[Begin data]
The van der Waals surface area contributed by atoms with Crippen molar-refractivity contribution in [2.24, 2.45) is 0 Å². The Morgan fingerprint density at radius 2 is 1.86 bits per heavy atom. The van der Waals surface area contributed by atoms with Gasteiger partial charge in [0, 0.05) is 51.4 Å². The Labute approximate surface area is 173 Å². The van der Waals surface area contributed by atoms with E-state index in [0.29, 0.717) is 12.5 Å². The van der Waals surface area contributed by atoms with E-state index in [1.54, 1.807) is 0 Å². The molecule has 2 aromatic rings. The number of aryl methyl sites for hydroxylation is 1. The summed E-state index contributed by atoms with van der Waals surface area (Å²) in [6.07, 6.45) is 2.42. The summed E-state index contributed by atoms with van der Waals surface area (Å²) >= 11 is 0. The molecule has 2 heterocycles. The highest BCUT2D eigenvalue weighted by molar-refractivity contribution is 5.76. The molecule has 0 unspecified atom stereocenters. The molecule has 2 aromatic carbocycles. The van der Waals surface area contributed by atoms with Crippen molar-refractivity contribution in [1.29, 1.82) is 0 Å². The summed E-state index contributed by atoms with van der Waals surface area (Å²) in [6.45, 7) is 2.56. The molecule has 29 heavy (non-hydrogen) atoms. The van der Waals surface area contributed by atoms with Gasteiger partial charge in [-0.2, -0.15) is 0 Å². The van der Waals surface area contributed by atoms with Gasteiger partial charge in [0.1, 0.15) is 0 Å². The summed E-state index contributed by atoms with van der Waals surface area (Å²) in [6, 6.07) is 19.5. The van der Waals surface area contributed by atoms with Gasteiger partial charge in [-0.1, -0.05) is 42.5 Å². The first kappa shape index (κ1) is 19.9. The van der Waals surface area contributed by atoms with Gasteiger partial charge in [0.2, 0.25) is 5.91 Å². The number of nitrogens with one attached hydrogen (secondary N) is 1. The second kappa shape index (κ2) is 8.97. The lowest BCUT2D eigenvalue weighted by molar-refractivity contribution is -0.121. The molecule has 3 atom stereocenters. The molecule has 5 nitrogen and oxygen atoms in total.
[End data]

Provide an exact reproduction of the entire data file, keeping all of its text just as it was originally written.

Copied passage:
The van der Waals surface area contributed by atoms with Crippen molar-refractivity contribution in [2.24, 2.45) is 0 Å². The Morgan fingerprint density at radius 2 is 1.86 bits per heavy atom. The van der Waals surface area contributed by atoms with Gasteiger partial charge in [0, 0.05) is 51.4 Å². The Labute approximate surface area is 173 Å². The van der Waals surface area contributed by atoms with E-state index in [0.29, 0.717) is 12.5 Å². The van der Waals surface area contributed by atoms with E-state index in [1.54, 1.807) is 0 Å². The molecule has 2 aromatic rings. The number of aryl methyl sites for hydroxylation is 1. The summed E-state index contributed by atoms with van der Waals surface area (Å²) in [6.07, 6.45) is 2.42. The summed E-state index contributed by atoms with van der Waals surface area (Å²) >= 11 is 0. The molecule has 2 heterocycles. The highest BCUT2D eigenvalue weighted by molar-refractivity contribution is 5.76. The molecule has 0 unspecified atom stereocenters. The molecule has 2 aromatic carbocycles. The van der Waals surface area contributed by atoms with Crippen molar-refractivity contribution in [1.29, 1.82) is 0 Å². The summed E-state index contributed by atoms with van der Waals surface area (Å²) in [6.45, 7) is 2.56. The molecule has 29 heavy (non-hydrogen) atoms. The van der Waals surface area contributed by atoms with Gasteiger partial charge in [-0.2, -0.15) is 0 Å². The van der Waals surface area contributed by atoms with Gasteiger partial charge in [0.1, 0.15) is 0 Å². The summed E-state index contributed by atoms with van der Waals surface area (Å²) in [6, 6.07) is 19.5. The van der Waals surface area contributed by atoms with Gasteiger partial charge in [-0.1, -0.05) is 42.5 Å². The first kappa shape index (κ1) is 19.9. The van der Waals surface area contributed by atoms with Gasteiger partial charge in [0.2, 0.25) is 5.91 Å². The number of nitrogens with one attached hydrogen (secondary N) is 1. The second kappa shape index (κ2) is 8.97. The lowest BCUT2D eigenvalue weighted by molar-refractivity contribution is -0.121. The molecule has 3 atom stereocenters. The molecule has 5 nitrogen and oxygen atoms in total.